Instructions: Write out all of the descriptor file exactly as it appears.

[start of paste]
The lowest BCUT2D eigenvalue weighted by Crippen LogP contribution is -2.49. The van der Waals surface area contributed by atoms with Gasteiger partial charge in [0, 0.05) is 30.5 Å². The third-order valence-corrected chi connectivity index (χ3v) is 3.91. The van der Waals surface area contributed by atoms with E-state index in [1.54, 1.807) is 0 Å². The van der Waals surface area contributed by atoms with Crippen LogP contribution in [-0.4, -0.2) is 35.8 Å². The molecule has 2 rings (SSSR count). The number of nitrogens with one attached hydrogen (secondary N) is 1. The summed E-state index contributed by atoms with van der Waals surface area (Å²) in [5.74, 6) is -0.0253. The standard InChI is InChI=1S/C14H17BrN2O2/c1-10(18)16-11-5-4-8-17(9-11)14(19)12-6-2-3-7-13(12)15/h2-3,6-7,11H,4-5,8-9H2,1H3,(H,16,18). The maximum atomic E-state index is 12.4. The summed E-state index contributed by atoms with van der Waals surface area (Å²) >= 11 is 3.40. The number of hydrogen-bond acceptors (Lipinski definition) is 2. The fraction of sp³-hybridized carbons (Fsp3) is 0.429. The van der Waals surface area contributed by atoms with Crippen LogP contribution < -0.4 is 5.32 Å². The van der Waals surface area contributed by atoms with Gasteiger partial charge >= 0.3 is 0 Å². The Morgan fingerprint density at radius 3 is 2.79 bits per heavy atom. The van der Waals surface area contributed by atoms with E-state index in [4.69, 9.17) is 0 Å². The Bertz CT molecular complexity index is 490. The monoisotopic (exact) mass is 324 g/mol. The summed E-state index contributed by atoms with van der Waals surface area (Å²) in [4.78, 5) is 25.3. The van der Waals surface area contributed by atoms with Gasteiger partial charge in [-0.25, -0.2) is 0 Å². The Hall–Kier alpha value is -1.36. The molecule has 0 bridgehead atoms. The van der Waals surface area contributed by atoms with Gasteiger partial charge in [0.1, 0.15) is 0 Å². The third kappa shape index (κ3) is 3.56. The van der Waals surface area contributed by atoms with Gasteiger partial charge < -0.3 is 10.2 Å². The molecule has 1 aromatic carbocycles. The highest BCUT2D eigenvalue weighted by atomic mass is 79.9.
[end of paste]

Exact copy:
The lowest BCUT2D eigenvalue weighted by Crippen LogP contribution is -2.49. The van der Waals surface area contributed by atoms with Gasteiger partial charge in [0, 0.05) is 30.5 Å². The third-order valence-corrected chi connectivity index (χ3v) is 3.91. The van der Waals surface area contributed by atoms with E-state index in [1.54, 1.807) is 0 Å². The van der Waals surface area contributed by atoms with Crippen LogP contribution in [-0.4, -0.2) is 35.8 Å². The molecule has 2 rings (SSSR count). The number of nitrogens with one attached hydrogen (secondary N) is 1. The summed E-state index contributed by atoms with van der Waals surface area (Å²) in [5.74, 6) is -0.0253. The standard InChI is InChI=1S/C14H17BrN2O2/c1-10(18)16-11-5-4-8-17(9-11)14(19)12-6-2-3-7-13(12)15/h2-3,6-7,11H,4-5,8-9H2,1H3,(H,16,18). The maximum atomic E-state index is 12.4. The summed E-state index contributed by atoms with van der Waals surface area (Å²) >= 11 is 3.40. The number of hydrogen-bond acceptors (Lipinski definition) is 2. The fraction of sp³-hybridized carbons (Fsp3) is 0.429. The van der Waals surface area contributed by atoms with Crippen LogP contribution < -0.4 is 5.32 Å². The van der Waals surface area contributed by atoms with Gasteiger partial charge >= 0.3 is 0 Å². The Morgan fingerprint density at radius 3 is 2.79 bits per heavy atom. The van der Waals surface area contributed by atoms with E-state index in [4.69, 9.17) is 0 Å². The Bertz CT molecular complexity index is 490. The monoisotopic (exact) mass is 324 g/mol. The summed E-state index contributed by atoms with van der Waals surface area (Å²) in [4.78, 5) is 25.3. The van der Waals surface area contributed by atoms with Gasteiger partial charge in [-0.25, -0.2) is 0 Å². The Hall–Kier alpha value is -1.36. The molecule has 0 bridgehead atoms. The van der Waals surface area contributed by atoms with Gasteiger partial charge in [0.1, 0.15) is 0 Å². The third kappa shape index (κ3) is 3.56. The van der Waals surface area contributed by atoms with Gasteiger partial charge < -0.3 is 10.2 Å². The molecule has 1 aromatic carbocycles. The highest BCUT2D eigenvalue weighted by atomic mass is 79.9.